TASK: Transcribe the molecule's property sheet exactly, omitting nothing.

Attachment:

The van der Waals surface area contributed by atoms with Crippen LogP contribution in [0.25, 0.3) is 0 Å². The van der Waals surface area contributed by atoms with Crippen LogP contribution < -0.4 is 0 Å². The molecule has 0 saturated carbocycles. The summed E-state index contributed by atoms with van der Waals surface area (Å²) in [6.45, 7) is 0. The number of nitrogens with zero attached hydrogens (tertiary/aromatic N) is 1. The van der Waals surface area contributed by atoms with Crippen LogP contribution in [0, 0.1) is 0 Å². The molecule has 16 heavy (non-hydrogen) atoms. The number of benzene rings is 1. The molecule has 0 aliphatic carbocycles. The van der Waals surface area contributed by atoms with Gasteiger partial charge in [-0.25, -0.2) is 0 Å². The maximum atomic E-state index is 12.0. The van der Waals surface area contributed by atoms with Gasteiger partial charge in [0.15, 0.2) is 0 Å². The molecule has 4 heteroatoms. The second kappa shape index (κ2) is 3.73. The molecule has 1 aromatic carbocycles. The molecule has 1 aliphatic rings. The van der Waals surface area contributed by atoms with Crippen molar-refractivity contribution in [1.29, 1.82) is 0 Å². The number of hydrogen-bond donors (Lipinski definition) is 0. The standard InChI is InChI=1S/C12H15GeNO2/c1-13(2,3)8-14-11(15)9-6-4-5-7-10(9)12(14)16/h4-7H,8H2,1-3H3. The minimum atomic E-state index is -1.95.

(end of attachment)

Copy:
The van der Waals surface area contributed by atoms with Crippen LogP contribution in [0.25, 0.3) is 0 Å². The van der Waals surface area contributed by atoms with Crippen LogP contribution < -0.4 is 0 Å². The molecule has 0 saturated carbocycles. The summed E-state index contributed by atoms with van der Waals surface area (Å²) in [6.45, 7) is 0. The number of nitrogens with zero attached hydrogens (tertiary/aromatic N) is 1. The van der Waals surface area contributed by atoms with Crippen LogP contribution in [0, 0.1) is 0 Å². The molecule has 16 heavy (non-hydrogen) atoms. The number of benzene rings is 1. The molecule has 0 aliphatic carbocycles. The van der Waals surface area contributed by atoms with Gasteiger partial charge in [-0.25, -0.2) is 0 Å². The maximum atomic E-state index is 12.0. The van der Waals surface area contributed by atoms with Gasteiger partial charge in [0.15, 0.2) is 0 Å². The molecule has 4 heteroatoms. The second kappa shape index (κ2) is 3.73. The molecule has 1 aromatic carbocycles. The molecule has 1 aliphatic rings. The van der Waals surface area contributed by atoms with Crippen molar-refractivity contribution in [1.29, 1.82) is 0 Å². The number of hydrogen-bond donors (Lipinski definition) is 0. The standard InChI is InChI=1S/C12H15GeNO2/c1-13(2,3)8-14-11(15)9-6-4-5-7-10(9)12(14)16/h4-7H,8H2,1-3H3. The minimum atomic E-state index is -1.95.